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Luciana Vega. Copyright American Girl.
Luciana Vega. Copyright American Girl. 

An 11 Year Old Chilean Girl Goes To Space... And She's An Absolute Doll.

The beloved, courageous, and spunky American Girls welcome a new addition to their famous entourage (and she’s even approved by NASA).  

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Felicity Merriman, Samantha Parkington, Addy Walker, Molly McIntire, Kit Kittredge, Julie Albright, Kaya, Josefina Montoya. These were the young women so many of us “90s babies” looked up to growing up. Their stories of bravery, of overcoming adversity and hardships, of remaining true to their values and remaining fiercely loyal to their friends, of battling sexism, were and still remain inspiring.

They weren’t even real.

In 1986, Pleasant Rowland made the best business decision of her life to begin creating a line of dolls that celebrated American history and multiculturalism in an educative and entertaining way. Topics to be covered by way of the doll characters included “child labor, child abuse, poverty, racism, slavery, alcoholism, animal abuse, and war,” all while remaining adorable.

This innovative concept was a risky one, but the payoff was remarkable.

American Girl Dolls weren’t just well-made, soft-tummied, durable, sweet playthings, they became a national sensation.

Soon, “American Girl” consisted of a world where dolls came accompanied with intricately plotted books and layered personas, had a variety of clothing and accessory options to choose from, and even had live-action films starring big-name child actresses based on them.

The company has since expanded their selection of dolls, books, and games, augmenting the brand’s scope while remaining true to its core mission: teaching valuable lessons to children through unexpectedly multifaceted (and cute) products.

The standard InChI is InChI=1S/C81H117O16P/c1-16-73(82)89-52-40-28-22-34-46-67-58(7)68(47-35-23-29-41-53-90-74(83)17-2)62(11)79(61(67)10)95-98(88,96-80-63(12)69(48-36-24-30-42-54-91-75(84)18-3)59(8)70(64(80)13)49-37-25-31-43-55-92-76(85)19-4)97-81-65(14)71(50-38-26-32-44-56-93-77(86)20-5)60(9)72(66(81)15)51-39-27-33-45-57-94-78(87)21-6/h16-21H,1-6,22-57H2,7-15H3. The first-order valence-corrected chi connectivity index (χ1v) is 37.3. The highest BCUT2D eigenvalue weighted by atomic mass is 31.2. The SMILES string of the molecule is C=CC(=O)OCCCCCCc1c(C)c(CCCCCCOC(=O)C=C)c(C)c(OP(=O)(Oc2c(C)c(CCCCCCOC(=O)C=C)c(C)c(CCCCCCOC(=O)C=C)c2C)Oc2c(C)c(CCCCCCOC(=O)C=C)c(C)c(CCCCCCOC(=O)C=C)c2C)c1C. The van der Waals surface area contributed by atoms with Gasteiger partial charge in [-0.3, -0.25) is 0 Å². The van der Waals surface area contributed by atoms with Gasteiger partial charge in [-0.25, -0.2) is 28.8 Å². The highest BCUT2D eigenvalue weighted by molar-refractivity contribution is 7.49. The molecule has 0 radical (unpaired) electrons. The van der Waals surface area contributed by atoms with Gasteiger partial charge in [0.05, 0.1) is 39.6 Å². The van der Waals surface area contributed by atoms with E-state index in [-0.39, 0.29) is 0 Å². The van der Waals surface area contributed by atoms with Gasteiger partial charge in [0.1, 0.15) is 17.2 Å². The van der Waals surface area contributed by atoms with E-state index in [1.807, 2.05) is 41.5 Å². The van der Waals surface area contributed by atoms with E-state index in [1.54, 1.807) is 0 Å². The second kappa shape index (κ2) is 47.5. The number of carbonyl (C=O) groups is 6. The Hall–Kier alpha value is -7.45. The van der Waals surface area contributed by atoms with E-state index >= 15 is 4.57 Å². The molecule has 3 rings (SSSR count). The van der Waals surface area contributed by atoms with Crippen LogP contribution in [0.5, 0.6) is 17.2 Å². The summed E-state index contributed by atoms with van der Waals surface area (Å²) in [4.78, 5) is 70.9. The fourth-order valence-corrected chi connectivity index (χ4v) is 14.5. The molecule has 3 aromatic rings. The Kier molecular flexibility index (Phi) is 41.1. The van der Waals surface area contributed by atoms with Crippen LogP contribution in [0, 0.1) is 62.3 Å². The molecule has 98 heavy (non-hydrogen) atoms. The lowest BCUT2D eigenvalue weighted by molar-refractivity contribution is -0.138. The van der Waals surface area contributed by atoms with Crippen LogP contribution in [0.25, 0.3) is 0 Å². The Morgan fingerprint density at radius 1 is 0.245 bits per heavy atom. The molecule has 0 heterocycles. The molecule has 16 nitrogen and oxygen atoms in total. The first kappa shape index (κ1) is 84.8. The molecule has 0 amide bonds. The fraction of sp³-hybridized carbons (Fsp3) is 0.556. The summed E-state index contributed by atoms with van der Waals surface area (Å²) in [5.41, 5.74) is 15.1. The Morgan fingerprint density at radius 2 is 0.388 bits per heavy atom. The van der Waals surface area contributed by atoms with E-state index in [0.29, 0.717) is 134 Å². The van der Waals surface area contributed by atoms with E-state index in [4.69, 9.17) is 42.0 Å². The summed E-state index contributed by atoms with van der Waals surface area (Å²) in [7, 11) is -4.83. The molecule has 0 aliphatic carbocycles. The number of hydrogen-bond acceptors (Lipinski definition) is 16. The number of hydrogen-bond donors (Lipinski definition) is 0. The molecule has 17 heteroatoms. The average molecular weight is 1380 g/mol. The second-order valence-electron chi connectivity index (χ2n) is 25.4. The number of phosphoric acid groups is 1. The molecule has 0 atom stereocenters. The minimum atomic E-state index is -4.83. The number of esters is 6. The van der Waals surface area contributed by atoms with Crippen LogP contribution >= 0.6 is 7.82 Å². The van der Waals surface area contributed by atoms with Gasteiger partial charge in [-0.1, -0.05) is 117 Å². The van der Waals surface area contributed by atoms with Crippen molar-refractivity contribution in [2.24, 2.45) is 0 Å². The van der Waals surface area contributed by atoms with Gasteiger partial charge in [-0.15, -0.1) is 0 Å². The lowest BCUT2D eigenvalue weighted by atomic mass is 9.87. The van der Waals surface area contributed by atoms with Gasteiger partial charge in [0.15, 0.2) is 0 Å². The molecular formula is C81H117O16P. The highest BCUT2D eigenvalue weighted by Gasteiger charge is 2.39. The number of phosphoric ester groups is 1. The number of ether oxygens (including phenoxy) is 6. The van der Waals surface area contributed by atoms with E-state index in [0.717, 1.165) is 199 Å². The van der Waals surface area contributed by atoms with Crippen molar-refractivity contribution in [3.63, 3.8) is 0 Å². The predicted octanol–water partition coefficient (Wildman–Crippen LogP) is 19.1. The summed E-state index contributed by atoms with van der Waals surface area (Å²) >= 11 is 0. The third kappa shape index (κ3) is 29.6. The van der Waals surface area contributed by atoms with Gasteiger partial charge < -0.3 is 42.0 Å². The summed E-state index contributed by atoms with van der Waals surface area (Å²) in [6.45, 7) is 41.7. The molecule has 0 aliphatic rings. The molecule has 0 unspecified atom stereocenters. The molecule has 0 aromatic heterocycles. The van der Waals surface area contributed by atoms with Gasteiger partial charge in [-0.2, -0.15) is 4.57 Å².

Now, people can create a doll “that matches your style and spirit”, with different face shapes, skin tones, hair textures, and personality traits to choose from. They can even be purchased with pierced ears, hearing aids, braces, or freckles. And, bonus, you can match with your doll.

American Girl also introduced a “Girl Of The Year”, a limited edition doll with her own mobile app and interactive desktop adventure, unique clothes and accessories appropriate and smart for her time period, and of course, books.

In 2005, Marisol Luna became the first Latina “Girl Of The Year”, and now, over a decade later, American Girl has graced us with another, and she’s truly out-of-this-world.

Meet Luciana Vega, a Chilean-American 11 year old with the dream of reaching Mars.

The character, described as “creative and confident with a serious science streak”, comes at a time when it is imperative to encourage girls to break out of their shells and thrive in traditionally male-dominated fields, especially in STEM (Science, Technology, Engineering, Math).

Hispanics and Latinos have felt the brunt of stereotypes hurled in their direction by politicians these past two years, and so perhaps the decision to make Luciana a girl with a minority background was an intentional and direct response to these offensive pigeonholes.

It wouldn’t be the first time that American Girl has chosen to confront politics or progressive parables, rather than shying away.

Luciana Vega was created with an advisory board, which included Chief Scientist of NASA Dr. Ellen Stofan, Dr. Kim Tolley, an education historian from Notre Dame de Namur University, Chilean cultural experts, and Erin Teagan, a former biochemist turned children’s author.

In a blog post titled Why Luciana Matters, American Girl representatives wrote that Luciana will embody “enduring values- like authenticity, fairness, respect, and perseverance” to promote and provide “a solid foundation for facing new challenges and solving problems in an ever-changing world.” She is meant to encourage girls to recognize their “infinite potential”, to get girls excited about STEM, and to learn “to be brave enough to fail”.

All of this good, as it so often does, comes with a price. American Girl Dolls are no commonplace Barbie or Bratz. Luciana is listed for $115, which does not include her flight suit, Mars habitat, maker station, robotic dog, telescope projector set, visitor center accessories, sparkling star slippers, or the second book in her series, Braving The Deep.

Still, the potential lessons and the symbolism of a sciencey Latina character marketed to young girls is invaluable. She can be purchased online, or at official American Girl mega-stores nationwide.  

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